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Stoddard County prosecutor pledges crackdown on persistent drug offenders
BLOOMFIELD, Mo. -- Stoddard County's new prosecuting attorney promises to take a strong stand against drug crime.
Oliver said he has taken a "hard line" on people with two or more previous drug convictions. State statutes, he said, allow for penalty enhancement for prior offenders.
Class B felonies, such as manufacturing methamphetamine or distributing prescription pills, reportedly can be enhanced to a Class A felony, which has a maximum sentence of life without the possibility of probation or parole.
The minimum sentence, Oliver said, would be 10 years without parole for those with two prior drug convictions.
"I think those involved with the drug trade will pay attention to that and know there are other counties that don't file those enhancements, and that we will every single time we have a chance," said Oliver, who expects more jury trials as a result.
That is a task "we're willing to take on, and I think that the systemic benefit from this policy will pay us dividends down the road," Oliver said. "If we can push those involved in the drug trade out of the county, we'll have fewer addicts committing burglaries [and] fewer child endangerment cases of kids living in the squalor of a meth house."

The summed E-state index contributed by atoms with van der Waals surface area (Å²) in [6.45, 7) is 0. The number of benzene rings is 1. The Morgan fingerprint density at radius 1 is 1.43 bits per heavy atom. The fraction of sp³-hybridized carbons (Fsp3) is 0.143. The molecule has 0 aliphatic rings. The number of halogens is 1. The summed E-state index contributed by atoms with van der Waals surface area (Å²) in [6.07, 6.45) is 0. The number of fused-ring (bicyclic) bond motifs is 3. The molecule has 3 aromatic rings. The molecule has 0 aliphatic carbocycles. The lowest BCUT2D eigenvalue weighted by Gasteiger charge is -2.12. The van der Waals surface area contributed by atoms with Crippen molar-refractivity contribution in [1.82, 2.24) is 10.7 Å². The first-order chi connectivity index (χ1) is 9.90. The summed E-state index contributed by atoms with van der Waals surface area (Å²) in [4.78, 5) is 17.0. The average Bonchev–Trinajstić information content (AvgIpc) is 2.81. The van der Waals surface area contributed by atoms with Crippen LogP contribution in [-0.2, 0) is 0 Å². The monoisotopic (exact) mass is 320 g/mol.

Oliver believes it is "definitely worth our effort."
In addition, Oliver said, a significant effort is under way into streamlining the office and trying to create a paperless system.
The change, he said, will reduce the need for additional office staff for filings and will save the county on personnel, but it has to be balanced to make "sure the savings doesn't cost the quality of service that we're providing to our citizens."
Born and raised at Puxico, Mo., on his family's farm, Oliver had been practicing law about three years before being elected prosecuting attorney.
A graduate of Puxico High School and Southeast Missouri State University, where he majored in political science and philosophy, Oliver attended law school in Kansas City before returning in late 2006/early 2007 to Stoddard County, where he joined Tweedy Law Office at Bloomfield.
Oliver said he practiced with Jim Tweedy for about a year before opening his own practice in Bloomfield.
Growing up, Oliver said, he always had seen himself farming until his junior high English teacher "convinced me my senior year of high school that I was selling myself short, and I needed to go to college."
Once he decided to go to college, Oliver said, it was law school "from the word go. ... I pretty much had my sights set, and I wasn't slowing down."
Oliver said he decided to run for prosecutor after he saw "things that didn't set well with me. I have a daughter, Emma, who is 3 ... to be able to look her in the eye, I felt like there were things I had to do and running for prosecutor was one of them and to make the county a better and safer place for her to grow up in."